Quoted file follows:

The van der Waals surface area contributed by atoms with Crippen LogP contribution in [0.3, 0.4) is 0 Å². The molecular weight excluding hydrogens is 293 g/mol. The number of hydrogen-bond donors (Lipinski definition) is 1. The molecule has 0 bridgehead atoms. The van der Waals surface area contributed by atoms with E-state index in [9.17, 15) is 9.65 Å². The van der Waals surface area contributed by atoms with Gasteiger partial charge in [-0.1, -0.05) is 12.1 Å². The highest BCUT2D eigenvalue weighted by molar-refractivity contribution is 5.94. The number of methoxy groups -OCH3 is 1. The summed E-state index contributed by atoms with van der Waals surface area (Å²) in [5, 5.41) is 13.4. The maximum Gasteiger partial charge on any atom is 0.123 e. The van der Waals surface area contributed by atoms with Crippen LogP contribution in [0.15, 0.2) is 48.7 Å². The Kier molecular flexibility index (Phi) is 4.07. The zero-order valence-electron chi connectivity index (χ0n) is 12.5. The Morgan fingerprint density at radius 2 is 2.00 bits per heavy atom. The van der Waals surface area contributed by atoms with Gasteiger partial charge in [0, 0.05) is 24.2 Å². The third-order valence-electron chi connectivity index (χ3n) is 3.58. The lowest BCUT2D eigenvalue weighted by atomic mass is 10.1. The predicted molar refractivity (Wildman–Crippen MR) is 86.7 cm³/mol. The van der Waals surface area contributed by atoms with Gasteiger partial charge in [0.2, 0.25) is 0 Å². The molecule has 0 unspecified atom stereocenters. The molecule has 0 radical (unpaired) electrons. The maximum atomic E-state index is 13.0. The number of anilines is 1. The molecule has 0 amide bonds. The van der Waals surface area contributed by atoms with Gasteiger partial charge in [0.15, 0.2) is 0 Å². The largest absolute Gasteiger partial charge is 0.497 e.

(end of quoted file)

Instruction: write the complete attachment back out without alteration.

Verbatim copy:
The van der Waals surface area contributed by atoms with Crippen LogP contribution in [0.3, 0.4) is 0 Å². The molecular weight excluding hydrogens is 293 g/mol. The number of hydrogen-bond donors (Lipinski definition) is 1. The molecule has 0 bridgehead atoms. The van der Waals surface area contributed by atoms with E-state index in [9.17, 15) is 9.65 Å². The van der Waals surface area contributed by atoms with Gasteiger partial charge in [-0.1, -0.05) is 12.1 Å². The highest BCUT2D eigenvalue weighted by molar-refractivity contribution is 5.94. The number of methoxy groups -OCH3 is 1. The summed E-state index contributed by atoms with van der Waals surface area (Å²) in [5, 5.41) is 13.4. The maximum Gasteiger partial charge on any atom is 0.123 e. The van der Waals surface area contributed by atoms with Crippen LogP contribution in [0.15, 0.2) is 48.7 Å². The Kier molecular flexibility index (Phi) is 4.07. The zero-order valence-electron chi connectivity index (χ0n) is 12.5. The Morgan fingerprint density at radius 2 is 2.00 bits per heavy atom. The van der Waals surface area contributed by atoms with Gasteiger partial charge in [0, 0.05) is 24.2 Å². The third-order valence-electron chi connectivity index (χ3n) is 3.58. The lowest BCUT2D eigenvalue weighted by atomic mass is 10.1. The predicted molar refractivity (Wildman–Crippen MR) is 86.7 cm³/mol. The van der Waals surface area contributed by atoms with Gasteiger partial charge in [0.2, 0.25) is 0 Å². The molecule has 0 unspecified atom stereocenters. The molecule has 0 radical (unpaired) electrons. The maximum atomic E-state index is 13.0. The number of anilines is 1. The molecule has 0 amide bonds. The van der Waals surface area contributed by atoms with Gasteiger partial charge in [0.15, 0.2) is 0 Å². The largest absolute Gasteiger partial charge is 0.497 e.